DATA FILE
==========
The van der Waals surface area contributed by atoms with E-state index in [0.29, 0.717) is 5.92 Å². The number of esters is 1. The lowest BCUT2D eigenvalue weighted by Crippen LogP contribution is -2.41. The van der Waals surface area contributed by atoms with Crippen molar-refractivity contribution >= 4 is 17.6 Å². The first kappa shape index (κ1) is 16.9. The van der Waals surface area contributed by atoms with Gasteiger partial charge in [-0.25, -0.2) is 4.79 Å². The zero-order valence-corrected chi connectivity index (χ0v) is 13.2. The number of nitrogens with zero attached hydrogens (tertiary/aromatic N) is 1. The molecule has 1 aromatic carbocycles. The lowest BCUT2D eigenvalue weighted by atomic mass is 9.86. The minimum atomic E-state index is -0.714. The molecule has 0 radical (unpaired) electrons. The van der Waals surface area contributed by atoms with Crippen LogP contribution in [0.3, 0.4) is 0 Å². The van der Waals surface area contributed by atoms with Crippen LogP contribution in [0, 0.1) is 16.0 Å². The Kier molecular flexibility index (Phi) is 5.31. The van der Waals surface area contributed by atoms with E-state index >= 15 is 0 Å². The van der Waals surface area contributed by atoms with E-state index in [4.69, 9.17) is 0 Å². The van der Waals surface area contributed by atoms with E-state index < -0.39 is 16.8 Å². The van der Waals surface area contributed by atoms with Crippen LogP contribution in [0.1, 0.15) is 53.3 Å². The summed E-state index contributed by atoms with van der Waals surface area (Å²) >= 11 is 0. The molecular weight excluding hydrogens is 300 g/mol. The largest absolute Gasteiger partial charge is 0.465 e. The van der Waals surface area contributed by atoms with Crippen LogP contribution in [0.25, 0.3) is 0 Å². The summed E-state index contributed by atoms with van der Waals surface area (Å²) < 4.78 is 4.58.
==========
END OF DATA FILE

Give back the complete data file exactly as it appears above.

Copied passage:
The van der Waals surface area contributed by atoms with E-state index in [0.29, 0.717) is 5.92 Å². The number of esters is 1. The lowest BCUT2D eigenvalue weighted by Crippen LogP contribution is -2.41. The van der Waals surface area contributed by atoms with Crippen molar-refractivity contribution >= 4 is 17.6 Å². The first kappa shape index (κ1) is 16.9. The van der Waals surface area contributed by atoms with Gasteiger partial charge in [-0.25, -0.2) is 4.79 Å². The zero-order valence-corrected chi connectivity index (χ0v) is 13.2. The number of nitrogens with zero attached hydrogens (tertiary/aromatic N) is 1. The molecule has 1 aromatic carbocycles. The lowest BCUT2D eigenvalue weighted by atomic mass is 9.86. The minimum atomic E-state index is -0.714. The molecule has 0 radical (unpaired) electrons. The van der Waals surface area contributed by atoms with Crippen LogP contribution in [0.3, 0.4) is 0 Å². The van der Waals surface area contributed by atoms with Crippen LogP contribution in [0, 0.1) is 16.0 Å². The Kier molecular flexibility index (Phi) is 5.31. The van der Waals surface area contributed by atoms with E-state index >= 15 is 0 Å². The van der Waals surface area contributed by atoms with E-state index in [4.69, 9.17) is 0 Å². The van der Waals surface area contributed by atoms with E-state index < -0.39 is 16.8 Å². The van der Waals surface area contributed by atoms with Crippen LogP contribution in [0.1, 0.15) is 53.3 Å². The summed E-state index contributed by atoms with van der Waals surface area (Å²) >= 11 is 0. The molecular weight excluding hydrogens is 300 g/mol. The largest absolute Gasteiger partial charge is 0.465 e. The van der Waals surface area contributed by atoms with Crippen LogP contribution in [0.25, 0.3) is 0 Å². The summed E-state index contributed by atoms with van der Waals surface area (Å²) < 4.78 is 4.58.